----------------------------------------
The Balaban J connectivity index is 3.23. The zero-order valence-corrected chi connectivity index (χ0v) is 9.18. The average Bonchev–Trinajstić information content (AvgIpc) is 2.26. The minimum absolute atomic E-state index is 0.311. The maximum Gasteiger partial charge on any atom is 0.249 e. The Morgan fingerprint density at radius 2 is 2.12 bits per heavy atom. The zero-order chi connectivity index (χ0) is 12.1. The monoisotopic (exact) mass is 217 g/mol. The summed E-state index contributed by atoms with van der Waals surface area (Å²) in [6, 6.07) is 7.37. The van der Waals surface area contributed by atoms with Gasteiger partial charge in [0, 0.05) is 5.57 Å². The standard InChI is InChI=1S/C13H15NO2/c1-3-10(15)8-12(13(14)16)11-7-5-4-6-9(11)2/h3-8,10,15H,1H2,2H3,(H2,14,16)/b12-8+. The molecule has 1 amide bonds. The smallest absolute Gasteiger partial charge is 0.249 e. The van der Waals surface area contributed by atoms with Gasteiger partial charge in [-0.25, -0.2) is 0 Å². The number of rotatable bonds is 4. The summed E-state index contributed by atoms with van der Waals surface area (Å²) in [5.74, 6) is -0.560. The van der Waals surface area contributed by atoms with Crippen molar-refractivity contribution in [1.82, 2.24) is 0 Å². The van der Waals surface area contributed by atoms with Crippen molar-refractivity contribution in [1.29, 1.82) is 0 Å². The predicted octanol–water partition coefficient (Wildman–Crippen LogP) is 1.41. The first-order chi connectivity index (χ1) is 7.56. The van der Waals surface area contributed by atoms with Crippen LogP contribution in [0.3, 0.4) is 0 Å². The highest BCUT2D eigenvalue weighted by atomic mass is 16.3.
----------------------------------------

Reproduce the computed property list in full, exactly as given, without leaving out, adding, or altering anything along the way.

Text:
The Balaban J connectivity index is 3.23. The zero-order valence-corrected chi connectivity index (χ0v) is 9.18. The average Bonchev–Trinajstić information content (AvgIpc) is 2.26. The minimum absolute atomic E-state index is 0.311. The maximum Gasteiger partial charge on any atom is 0.249 e. The Morgan fingerprint density at radius 2 is 2.12 bits per heavy atom. The zero-order chi connectivity index (χ0) is 12.1. The monoisotopic (exact) mass is 217 g/mol. The summed E-state index contributed by atoms with van der Waals surface area (Å²) in [6, 6.07) is 7.37. The van der Waals surface area contributed by atoms with Gasteiger partial charge in [0, 0.05) is 5.57 Å². The standard InChI is InChI=1S/C13H15NO2/c1-3-10(15)8-12(13(14)16)11-7-5-4-6-9(11)2/h3-8,10,15H,1H2,2H3,(H2,14,16)/b12-8+. The molecule has 1 amide bonds. The smallest absolute Gasteiger partial charge is 0.249 e. The van der Waals surface area contributed by atoms with Gasteiger partial charge in [-0.25, -0.2) is 0 Å². The number of rotatable bonds is 4. The summed E-state index contributed by atoms with van der Waals surface area (Å²) in [5.74, 6) is -0.560. The van der Waals surface area contributed by atoms with Crippen molar-refractivity contribution in [1.82, 2.24) is 0 Å². The van der Waals surface area contributed by atoms with Crippen molar-refractivity contribution in [1.29, 1.82) is 0 Å². The predicted octanol–water partition coefficient (Wildman–Crippen LogP) is 1.41. The first-order chi connectivity index (χ1) is 7.56. The van der Waals surface area contributed by atoms with Crippen LogP contribution in [0.3, 0.4) is 0 Å². The highest BCUT2D eigenvalue weighted by atomic mass is 16.3.